Definition - What does Graphitic Corrosion mean?
Graphitic corrosion is selective leaching of iron from gray cast iron, where iron particles are removed and graphite grains remain intact.
Graphitic corrosion is also known as selective leaching, dealloying, demetalification, parting and selective corrosion.
Corrosionpedia explains Graphitic Corrosion
Graphitic corrosion forms when different metals and alloys have different electrochemical potentials or corrosion potentials in the same electrolyte. The potential difference between the alloying elements is the driving force for the preferential attack on the more active element in the alloy. Selective leaching takes place because graphite is cathodic to iron, and gray iron's structure develops an excellent galvanic cell.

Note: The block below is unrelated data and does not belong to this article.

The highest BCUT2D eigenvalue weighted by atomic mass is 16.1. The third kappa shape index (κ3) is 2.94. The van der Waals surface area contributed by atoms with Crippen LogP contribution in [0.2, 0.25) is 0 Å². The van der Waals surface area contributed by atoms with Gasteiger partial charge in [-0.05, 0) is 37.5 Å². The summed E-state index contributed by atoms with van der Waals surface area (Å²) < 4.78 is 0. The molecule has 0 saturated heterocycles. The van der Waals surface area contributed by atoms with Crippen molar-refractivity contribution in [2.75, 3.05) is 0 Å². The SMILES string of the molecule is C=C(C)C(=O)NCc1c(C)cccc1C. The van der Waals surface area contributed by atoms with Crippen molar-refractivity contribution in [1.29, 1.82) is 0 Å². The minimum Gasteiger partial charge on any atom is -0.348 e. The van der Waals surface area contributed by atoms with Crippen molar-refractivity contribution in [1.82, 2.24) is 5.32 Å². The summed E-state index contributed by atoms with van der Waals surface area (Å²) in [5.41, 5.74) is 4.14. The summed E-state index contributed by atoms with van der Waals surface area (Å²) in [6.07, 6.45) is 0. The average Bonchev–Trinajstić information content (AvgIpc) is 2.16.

Graphitic corrosion is favored by relatively mild environments such as:
- Soft waters, waters having a slightly acidic pH, waters containing low levels of hydrogen sulfide, and brackish and other high-conductivity waters
- Moist soils, especially those containing sulfates, will frequently produce graphitic corrosion of unprotected gray and nodular cast iron.
- Stray currents have also been identified as causes of graphitic corrosion in subterranean pipelines.
Graphitic corrosion can cause significant problems because, although no dimensional changes occur, the cast iron loses its strength and metallic properties. Thus, without detection, potentially dangerous situations may develop in pressure-containing applications.
Attack by graphitic corrosion is reduced by the following methods:
- Ductile cast iron is less prone to serious graphitic corrosion than gray iron, although it is not immune.
- White cast iron, which is essentially free of graphite, is immune to graphitic corrosion.
- Corrosion-resistant cast irons containing chromium, nickel, and silicon are also immune to graphitic corrosion.
- Raising water pH to neutral or slightly alkaline levels
- Use of inhibitors
- Avoidance of stagnant water conditions